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Early History

There is evidence of habitation on Mull from the end of the last Ice Age to the present time.  This section covers the three ages before there were written records, the Stone Age, the Bronze Age and the Iron Age.

The first Hebridean settlers arrived soon after the end of the last Ice Age, about 10,000 years ago.  This was during the Mesolithic period (the middle Stone Age).  These people were nomadic hunter-gatherer-fishers, travelling along the coast and between islands using canoes or coracles.

After 4,000 years (c. 4,000 BCE) new arrivals came to the islands and settled down, the first farmers. Farming denotes the start of the Neolithic period (the new Stone Age), the clearance of woodland and building of enclosures, and the dedication of sites for burial.  Within a few hundred years the Mesolithic people had disappeared, probably adopting the farming lifestyle themselves.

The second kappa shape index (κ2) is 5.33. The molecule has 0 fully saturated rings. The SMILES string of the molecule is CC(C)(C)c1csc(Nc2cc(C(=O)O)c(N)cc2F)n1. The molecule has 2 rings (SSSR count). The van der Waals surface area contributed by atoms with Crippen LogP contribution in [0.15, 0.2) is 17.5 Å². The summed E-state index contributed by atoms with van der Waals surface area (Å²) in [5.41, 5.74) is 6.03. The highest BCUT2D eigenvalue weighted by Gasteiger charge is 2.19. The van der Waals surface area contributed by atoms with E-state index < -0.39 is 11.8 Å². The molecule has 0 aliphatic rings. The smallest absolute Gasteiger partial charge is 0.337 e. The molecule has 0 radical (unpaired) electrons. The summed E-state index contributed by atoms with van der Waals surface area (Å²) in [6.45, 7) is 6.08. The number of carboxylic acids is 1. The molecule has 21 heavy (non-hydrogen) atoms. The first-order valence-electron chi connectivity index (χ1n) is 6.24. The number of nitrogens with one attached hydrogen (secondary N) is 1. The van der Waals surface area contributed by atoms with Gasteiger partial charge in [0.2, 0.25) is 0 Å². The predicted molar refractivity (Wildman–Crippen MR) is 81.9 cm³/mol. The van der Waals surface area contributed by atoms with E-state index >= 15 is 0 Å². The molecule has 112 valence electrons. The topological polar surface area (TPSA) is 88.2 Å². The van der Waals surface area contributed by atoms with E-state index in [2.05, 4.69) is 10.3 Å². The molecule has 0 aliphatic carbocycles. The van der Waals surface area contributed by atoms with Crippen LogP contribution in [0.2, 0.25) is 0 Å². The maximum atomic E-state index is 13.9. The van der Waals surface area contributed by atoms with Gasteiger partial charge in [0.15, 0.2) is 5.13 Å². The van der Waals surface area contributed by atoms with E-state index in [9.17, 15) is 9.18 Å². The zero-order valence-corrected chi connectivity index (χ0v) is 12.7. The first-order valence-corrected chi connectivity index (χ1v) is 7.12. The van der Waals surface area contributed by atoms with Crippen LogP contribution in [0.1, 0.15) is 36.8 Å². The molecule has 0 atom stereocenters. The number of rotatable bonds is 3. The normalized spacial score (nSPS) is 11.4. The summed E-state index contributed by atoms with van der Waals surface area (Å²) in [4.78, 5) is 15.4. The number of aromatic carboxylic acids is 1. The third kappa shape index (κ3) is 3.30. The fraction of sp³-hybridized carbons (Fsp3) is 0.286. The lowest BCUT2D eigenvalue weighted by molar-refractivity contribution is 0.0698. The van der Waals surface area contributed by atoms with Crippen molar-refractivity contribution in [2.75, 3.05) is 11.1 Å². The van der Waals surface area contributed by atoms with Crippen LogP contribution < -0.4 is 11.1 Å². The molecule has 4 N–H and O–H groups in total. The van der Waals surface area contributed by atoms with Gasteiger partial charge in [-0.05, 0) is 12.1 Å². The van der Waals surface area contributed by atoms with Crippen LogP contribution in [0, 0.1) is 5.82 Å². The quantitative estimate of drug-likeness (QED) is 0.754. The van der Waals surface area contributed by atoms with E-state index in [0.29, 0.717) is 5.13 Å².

Around 4,000 years ago (c. 2,000 BCE) lifestyles began to change with the introduction of metal working, the start of the Bronze Age.  This was also the time when megalithic structures, standing stones and stone circles were built.

Continuing improvements in metal working led on to the Iron Age (c. 600 BCE – 400 CE).  New tools and weapons were introduced and forts, duns and crannogs were built; living styles changed once again.